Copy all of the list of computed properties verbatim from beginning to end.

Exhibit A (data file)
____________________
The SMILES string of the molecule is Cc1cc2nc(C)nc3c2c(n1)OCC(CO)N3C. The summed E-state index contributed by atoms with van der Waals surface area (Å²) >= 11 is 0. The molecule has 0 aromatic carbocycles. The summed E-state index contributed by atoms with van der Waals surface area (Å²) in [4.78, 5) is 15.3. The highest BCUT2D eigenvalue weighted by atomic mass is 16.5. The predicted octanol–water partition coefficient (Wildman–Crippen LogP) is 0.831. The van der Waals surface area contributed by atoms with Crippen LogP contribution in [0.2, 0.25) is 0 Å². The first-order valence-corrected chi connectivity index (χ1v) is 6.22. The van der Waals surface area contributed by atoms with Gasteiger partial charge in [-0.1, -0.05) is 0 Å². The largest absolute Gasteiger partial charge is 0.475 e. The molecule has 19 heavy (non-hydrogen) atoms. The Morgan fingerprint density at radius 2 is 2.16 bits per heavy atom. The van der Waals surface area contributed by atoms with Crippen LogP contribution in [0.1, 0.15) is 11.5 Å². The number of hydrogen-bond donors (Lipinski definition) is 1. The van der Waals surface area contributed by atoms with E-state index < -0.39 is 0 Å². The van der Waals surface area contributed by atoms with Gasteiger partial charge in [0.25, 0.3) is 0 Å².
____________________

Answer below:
The SMILES string of the molecule is Cc1cc2nc(C)nc3c2c(n1)OCC(CO)N3C. The summed E-state index contributed by atoms with van der Waals surface area (Å²) >= 11 is 0. The molecule has 0 aromatic carbocycles. The summed E-state index contributed by atoms with van der Waals surface area (Å²) in [4.78, 5) is 15.3. The highest BCUT2D eigenvalue weighted by atomic mass is 16.5. The predicted octanol–water partition coefficient (Wildman–Crippen LogP) is 0.831. The van der Waals surface area contributed by atoms with Crippen LogP contribution in [0.2, 0.25) is 0 Å². The first-order valence-corrected chi connectivity index (χ1v) is 6.22. The van der Waals surface area contributed by atoms with Gasteiger partial charge in [-0.1, -0.05) is 0 Å². The largest absolute Gasteiger partial charge is 0.475 e. The molecule has 19 heavy (non-hydrogen) atoms. The Morgan fingerprint density at radius 2 is 2.16 bits per heavy atom. The van der Waals surface area contributed by atoms with Crippen LogP contribution in [0.1, 0.15) is 11.5 Å². The number of hydrogen-bond donors (Lipinski definition) is 1. The van der Waals surface area contributed by atoms with E-state index < -0.39 is 0 Å². The van der Waals surface area contributed by atoms with Gasteiger partial charge in [0.25, 0.3) is 0 Å².